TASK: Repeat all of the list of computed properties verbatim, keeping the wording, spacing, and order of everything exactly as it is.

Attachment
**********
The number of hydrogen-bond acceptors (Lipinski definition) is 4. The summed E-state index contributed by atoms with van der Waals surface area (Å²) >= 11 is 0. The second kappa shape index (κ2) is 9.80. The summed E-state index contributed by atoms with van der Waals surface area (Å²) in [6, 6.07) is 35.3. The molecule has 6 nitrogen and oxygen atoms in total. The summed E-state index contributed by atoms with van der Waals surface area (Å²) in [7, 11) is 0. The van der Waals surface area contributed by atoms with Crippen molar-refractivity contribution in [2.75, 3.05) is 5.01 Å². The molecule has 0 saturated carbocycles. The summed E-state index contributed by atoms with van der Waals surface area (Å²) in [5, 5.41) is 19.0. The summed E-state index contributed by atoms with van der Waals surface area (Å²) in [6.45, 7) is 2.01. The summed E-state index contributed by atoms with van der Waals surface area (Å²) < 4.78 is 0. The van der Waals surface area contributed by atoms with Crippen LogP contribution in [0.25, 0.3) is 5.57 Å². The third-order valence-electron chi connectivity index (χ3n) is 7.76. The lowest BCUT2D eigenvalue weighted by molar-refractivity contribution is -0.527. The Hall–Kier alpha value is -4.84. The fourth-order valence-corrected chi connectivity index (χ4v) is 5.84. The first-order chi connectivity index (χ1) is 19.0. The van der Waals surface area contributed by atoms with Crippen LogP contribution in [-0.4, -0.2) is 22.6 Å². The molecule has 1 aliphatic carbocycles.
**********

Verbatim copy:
The number of hydrogen-bond acceptors (Lipinski definition) is 4. The summed E-state index contributed by atoms with van der Waals surface area (Å²) >= 11 is 0. The second kappa shape index (κ2) is 9.80. The summed E-state index contributed by atoms with van der Waals surface area (Å²) in [6, 6.07) is 35.3. The molecule has 6 nitrogen and oxygen atoms in total. The summed E-state index contributed by atoms with van der Waals surface area (Å²) in [7, 11) is 0. The van der Waals surface area contributed by atoms with Crippen molar-refractivity contribution in [2.75, 3.05) is 5.01 Å². The molecule has 0 saturated carbocycles. The summed E-state index contributed by atoms with van der Waals surface area (Å²) in [5, 5.41) is 19.0. The summed E-state index contributed by atoms with van der Waals surface area (Å²) in [6.45, 7) is 2.01. The summed E-state index contributed by atoms with van der Waals surface area (Å²) < 4.78 is 0. The van der Waals surface area contributed by atoms with Crippen LogP contribution in [0.25, 0.3) is 5.57 Å². The third-order valence-electron chi connectivity index (χ3n) is 7.76. The lowest BCUT2D eigenvalue weighted by molar-refractivity contribution is -0.527. The Hall–Kier alpha value is -4.84. The fourth-order valence-corrected chi connectivity index (χ4v) is 5.84. The first-order chi connectivity index (χ1) is 19.0. The van der Waals surface area contributed by atoms with Crippen LogP contribution in [-0.4, -0.2) is 22.6 Å². The molecule has 1 aliphatic carbocycles.